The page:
The Curious Story of Malcolm Turnbull, the Incredible Shrinking Man in the Top Hat

Allen & Unwin
3
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'Funny, clever and sharper than a bag of pitchforks...' Clementine Ford

'Every time Andrew P Street commits pen to paper is like someone loading a catapult with truth bombs.' Benjamin Law

'Andrew P Street's insight into the Australian political circus is no less serious for being, by turns, droll, quick-witted, tenderly sympathetic and often laugh- out-loud hilarious.' Van Badham

The even more elaborately-titled sequel to The Short and Excruciatingly Embarrassing Reign of Captain Abbott, this is a tale of a muddling and middling prime minister and his attempts to steer his inertia-heavy government away from electoral disaster.

It details the litany of gaffes, blunders and questionable calls that followed from the bold promise of mature politics offered by Malcolm Turnbull on the day he did Tony Abbott out of the top job. With a whimsical cast of Delusional Conservatives and Mal-contents and the ever-present ghost of the ex-PM rattling his chains, Street attempts to answer the question, 'How did the government win an election when it apparently wasn't sure if it wanted to govern anymore?' Who would have thought Mr Harbourside McMansion would come to this?

Andrew P Street offers a unique take on politics Australian style. You know, again.

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About the author

Andrew P Street is an Adelaide-built, Sydney-based journalist, editor, columnist and failed indie rock star responsible for 'View from the Street' in the digital edition of the Sydney Morning Herald. Over the last two decades he's been published internationally in Time Out, Rolling Stone, NME, The Guardian, GQ and Elle. This is the follow up to his bestselling The Short and Excruciatingly Embarrassing Reign of Captain Abbott.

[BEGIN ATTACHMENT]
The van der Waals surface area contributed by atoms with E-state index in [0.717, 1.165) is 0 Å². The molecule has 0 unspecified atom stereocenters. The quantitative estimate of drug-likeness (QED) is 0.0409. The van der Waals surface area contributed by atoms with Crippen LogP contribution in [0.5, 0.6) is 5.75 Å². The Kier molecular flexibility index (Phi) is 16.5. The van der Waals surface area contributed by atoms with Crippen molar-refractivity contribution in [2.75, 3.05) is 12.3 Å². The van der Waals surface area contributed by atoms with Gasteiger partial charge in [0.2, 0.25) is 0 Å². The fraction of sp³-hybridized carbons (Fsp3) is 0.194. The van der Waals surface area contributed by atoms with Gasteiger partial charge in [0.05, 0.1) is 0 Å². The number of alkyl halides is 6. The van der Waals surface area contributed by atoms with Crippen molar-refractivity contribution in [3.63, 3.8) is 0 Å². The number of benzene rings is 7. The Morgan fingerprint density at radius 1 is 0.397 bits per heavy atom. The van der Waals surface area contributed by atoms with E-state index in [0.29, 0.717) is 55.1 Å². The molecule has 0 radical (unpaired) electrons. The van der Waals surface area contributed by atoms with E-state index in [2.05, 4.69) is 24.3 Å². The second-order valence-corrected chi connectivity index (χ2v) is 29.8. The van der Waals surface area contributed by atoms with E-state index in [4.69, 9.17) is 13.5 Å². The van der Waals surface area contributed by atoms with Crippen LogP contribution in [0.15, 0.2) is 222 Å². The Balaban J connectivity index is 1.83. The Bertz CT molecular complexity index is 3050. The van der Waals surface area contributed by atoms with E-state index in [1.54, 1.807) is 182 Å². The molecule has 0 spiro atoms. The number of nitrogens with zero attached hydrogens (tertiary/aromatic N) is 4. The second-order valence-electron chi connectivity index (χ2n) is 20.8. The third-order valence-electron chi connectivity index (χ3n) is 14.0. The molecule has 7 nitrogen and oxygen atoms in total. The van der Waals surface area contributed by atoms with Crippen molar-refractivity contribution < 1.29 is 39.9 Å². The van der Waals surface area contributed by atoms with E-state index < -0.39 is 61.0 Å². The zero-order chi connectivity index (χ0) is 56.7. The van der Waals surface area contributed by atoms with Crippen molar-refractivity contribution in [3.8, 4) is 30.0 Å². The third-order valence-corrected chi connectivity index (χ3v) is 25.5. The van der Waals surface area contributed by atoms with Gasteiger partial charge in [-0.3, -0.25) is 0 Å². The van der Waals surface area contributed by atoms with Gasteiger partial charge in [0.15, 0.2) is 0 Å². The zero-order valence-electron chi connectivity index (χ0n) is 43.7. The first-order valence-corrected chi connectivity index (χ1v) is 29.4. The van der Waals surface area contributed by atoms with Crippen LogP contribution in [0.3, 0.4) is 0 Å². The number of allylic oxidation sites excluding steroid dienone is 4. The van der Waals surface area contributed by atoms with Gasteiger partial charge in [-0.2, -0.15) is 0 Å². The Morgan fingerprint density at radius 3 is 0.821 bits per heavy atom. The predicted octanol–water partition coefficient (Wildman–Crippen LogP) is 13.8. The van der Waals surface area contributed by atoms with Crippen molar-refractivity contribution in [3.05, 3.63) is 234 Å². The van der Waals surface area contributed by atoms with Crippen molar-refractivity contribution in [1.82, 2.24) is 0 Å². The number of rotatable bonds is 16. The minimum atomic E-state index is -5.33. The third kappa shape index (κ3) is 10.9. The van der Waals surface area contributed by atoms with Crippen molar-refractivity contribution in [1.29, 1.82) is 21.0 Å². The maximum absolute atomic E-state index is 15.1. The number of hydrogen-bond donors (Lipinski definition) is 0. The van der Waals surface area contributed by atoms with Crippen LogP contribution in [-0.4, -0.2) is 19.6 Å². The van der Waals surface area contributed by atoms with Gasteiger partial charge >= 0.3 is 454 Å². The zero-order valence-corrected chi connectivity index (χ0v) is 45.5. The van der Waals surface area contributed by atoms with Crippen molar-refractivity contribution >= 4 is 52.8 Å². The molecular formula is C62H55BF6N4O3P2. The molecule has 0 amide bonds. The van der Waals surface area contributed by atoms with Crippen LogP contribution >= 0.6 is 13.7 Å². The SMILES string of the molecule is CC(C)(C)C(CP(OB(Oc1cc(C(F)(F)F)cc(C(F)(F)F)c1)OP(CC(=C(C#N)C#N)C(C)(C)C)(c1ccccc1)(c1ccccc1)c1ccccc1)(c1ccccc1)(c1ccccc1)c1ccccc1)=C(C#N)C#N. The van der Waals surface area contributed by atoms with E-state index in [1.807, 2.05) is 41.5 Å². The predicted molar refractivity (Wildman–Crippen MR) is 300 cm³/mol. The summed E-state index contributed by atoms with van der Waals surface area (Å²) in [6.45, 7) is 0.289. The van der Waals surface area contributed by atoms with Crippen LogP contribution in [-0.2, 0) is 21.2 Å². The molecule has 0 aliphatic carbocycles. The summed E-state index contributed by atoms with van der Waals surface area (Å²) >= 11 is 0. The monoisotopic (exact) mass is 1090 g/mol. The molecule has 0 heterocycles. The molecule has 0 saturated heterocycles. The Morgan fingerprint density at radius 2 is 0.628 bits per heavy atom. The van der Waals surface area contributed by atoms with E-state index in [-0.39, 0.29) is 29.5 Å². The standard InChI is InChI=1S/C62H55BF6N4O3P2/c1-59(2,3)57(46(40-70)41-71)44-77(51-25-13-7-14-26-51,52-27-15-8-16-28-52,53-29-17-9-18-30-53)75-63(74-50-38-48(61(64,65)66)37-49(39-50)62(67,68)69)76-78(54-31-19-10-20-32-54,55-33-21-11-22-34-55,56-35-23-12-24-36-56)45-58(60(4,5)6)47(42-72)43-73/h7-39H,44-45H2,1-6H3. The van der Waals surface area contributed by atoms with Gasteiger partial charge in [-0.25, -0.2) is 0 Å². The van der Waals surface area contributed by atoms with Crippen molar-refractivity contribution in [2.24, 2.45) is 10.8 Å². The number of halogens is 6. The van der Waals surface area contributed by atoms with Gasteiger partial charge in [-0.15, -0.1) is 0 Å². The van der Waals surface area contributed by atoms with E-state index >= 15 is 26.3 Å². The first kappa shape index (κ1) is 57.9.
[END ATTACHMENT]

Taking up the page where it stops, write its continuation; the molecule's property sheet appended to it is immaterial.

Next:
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Reviews

4.3
3 total
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Additional Information

Publisher
Allen & Unwin
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Published on
Sep 28, 2016
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Pages
368
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ISBN
9781952535031
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Language
English
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Genres
Social Science / Sociology / General
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Content Protection
This content is DRM protected.
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Eligible for Family Library

Reading information

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J. D. Vance
NEW YORK TIMES BESTSELLER

"A riveting book."—The Wall Street Journal

"Essential reading."—David Brooks, New York Times

From a former marine and Yale Law School graduate, a powerful account of growing up in a poor Rust Belt town that offers a broader, probing look at the struggles of America’s white working class

Hillbilly Elegy is a passionate and personal analysis of a culture in crisis—that of white working-class Americans. The decline of this group, a demographic of our country that has been slowly disintegrating over forty years, has been reported on with growing frequency and alarm, but has never before been written about as searingly from the inside. J. D. Vance tells the true story of what a social, regional, and class decline feels like when you were born with it hung around your neck.

The Vance family story begins hopefully in postwar America. J. D.’s grandparents were “dirt poor and in love,” and moved north from Kentucky’s Appalachia region to Ohio in the hopes of escaping the dreadful poverty around them. They raised a middle-class family, and eventually their grandchild (the author) would graduate from Yale Law School, a conventional marker of their success in achieving generational upward mobility.

But as the family saga of Hillbilly Elegy plays out, we learn that this is only the short, superficial version. Vance’s grandparents, aunt, uncle, sister, and, most of all, his mother, struggled profoundly with the demands of their new middle-class life, and were never able to fully escape the legacy of abuse, alcoholism, poverty, and trauma so characteristic of their part of America. Vance piercingly shows how he himself still carries around the demons of their chaotic family history.